Minding the Gap

In preparations for the January workshop, I have been thinking about the word “gap” in educational discourse. As we have discussed many times over the past decade, particularly moving through acceleration to answer the call of AB705, the term appeared in so many phrases that reflected deficit-minded judgments about students (e.g. “achievement gap,” “skills gap,” “readiness gap”). But now, as we look squarely at equity gaps in our classes, we also have to avoid turning that deficit mindset on ourselves. We are up to this challenge. It can feel daunting, though, closing the space between what we think we did, what we envisioned or intended, and how that may not match our students’ experiences.

What’s our “why”? As educators, we are often invited to overstate or hyper-perform our altruism, which can perpetuate an impossible “superperson” or “savior” narrative that is unsustainable, nevermind deeply isolating—especially in a culture that feminizes and racializes stories of self-sacrifice or effacement. Crediting Jennifer Taylor-Mendoza for the phrase, Leigh Ann Shaw and Jeramy Wallace suggest that an “obligation gap” offers us a much more student-centered view of our responsibilities. On the one hand, they write, “[A]n obligation-centered framework requires practitioners and educators to continually reflect on their interactions with students and their pedagogies.” I also appreciate how the “obligation gap” calls us beyond our individual classrooms, to improve our networks of collaboration across all the systems we navigate, benefit from, have been hurt by, and seek to change.

Information: Enthusiasm, good intentions, and even a sense of obligation to our students alone is not enough without a focus point, a tool to start with. Reflecting on our data on a regular basis holds us accountable for racial/ethnic and gender equity. But this also has to be collective labor. After I “zoom in” on my own data to ask what I can do to eliminate any disparate impacts on Native American and African American students, I also have to “zoom out” to look at broader trends across the department, division, college, and district. That’s where our networks, or coalitions, of obligation can come in, to advance questions together and follow-up to ensure against complacency. As we support our students’ success, what resources sustain that effort? Who do we need to be listening to?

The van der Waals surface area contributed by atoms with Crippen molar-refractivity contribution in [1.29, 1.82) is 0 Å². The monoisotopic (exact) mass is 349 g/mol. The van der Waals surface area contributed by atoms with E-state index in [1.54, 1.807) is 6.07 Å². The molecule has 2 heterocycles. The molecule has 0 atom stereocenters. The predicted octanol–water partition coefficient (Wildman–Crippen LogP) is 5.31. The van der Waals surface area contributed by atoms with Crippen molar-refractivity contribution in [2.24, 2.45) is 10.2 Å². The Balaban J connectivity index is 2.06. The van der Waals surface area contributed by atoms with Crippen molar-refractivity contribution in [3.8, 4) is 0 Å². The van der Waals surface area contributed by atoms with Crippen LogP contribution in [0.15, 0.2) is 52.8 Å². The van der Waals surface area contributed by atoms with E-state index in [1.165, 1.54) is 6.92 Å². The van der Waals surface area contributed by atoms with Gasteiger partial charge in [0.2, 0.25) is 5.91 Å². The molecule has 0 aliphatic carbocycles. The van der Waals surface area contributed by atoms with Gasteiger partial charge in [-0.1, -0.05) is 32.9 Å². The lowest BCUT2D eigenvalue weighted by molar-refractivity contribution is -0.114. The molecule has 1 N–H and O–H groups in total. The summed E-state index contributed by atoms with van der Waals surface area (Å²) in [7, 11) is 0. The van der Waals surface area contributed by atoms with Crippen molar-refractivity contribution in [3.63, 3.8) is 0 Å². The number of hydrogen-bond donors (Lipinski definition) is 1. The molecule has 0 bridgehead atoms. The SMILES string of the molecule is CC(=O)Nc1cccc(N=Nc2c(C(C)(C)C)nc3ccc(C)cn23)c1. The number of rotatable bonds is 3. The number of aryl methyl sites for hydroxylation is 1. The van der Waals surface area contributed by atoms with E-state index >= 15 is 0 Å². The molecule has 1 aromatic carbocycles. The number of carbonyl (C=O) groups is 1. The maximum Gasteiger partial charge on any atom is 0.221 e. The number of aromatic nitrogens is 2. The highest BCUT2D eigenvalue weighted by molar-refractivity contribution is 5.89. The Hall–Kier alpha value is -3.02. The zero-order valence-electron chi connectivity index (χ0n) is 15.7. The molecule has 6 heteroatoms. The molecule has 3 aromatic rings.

Hope: Data has been exploited as such cudgel against publicly funded education, like code for a self-fulfilling prophecy. The federal policies of No Child Left Behind and Race to the Top used high-stakes standardized test results for almost twenty years to “measure” student achievement in elementary and secondary education—ultimately re-inscribing patterns of racism and economic injustice. While the impact of teachers on student success has been acknowledged for years now in K-12 teacher effectiveness research, reductive accountability methods in the context of federal policies were highly demoralizing and did little to create meaningful change.

We do not need to repeat those mistakes. I am grateful that the Center for Urban Education (CUE) cautions about the fundamental differences between a “culture of evidence,” which can dangerously oversimplify, and a “culture of inquiry,” which asks us to engage in a recurring practice.

CUE identifies five specific strategies for working with data, with the purpose of achieving racial equity. Consider how these strategies may be useful as you “zoom in” and “zoom out” to mind the gaps you (and we) discover and reflect upon: 1. Diagnose inequities; 2. Locate data close to the work you do on a daily basis; 3. Ask equity-minded questions about the data; 4. Translate equity gaps into numbers of students; 5. Set equity goals.

Cited: The Center for Urban Education (2019). Equity-Minded Teaching Institute Workbook. Los Angeles CA: Rossier School of Education, University of Southern California, pp. 58-59.

Here are a few questions I’ll offer as we keep the dialogue going:

  1. What do you think about the concept of the “obligation gap” as a motivator?
  2. Other than in your own classroom, where do you think you can best participate to advance equity-minded questions, conversations, and follow-up at RCC?
  3. How might you go about expanding your current “data reflection” allies?
  4. What is one area over the past two years where you have concentrated on helping minoritized students in your course planning, activities, assignments, or other practices? Where do you see effects? What are your new goals, based on your latest data?

This is Part I of a post on reflective data analysis and responsive teaching tools. To read Part II, click here.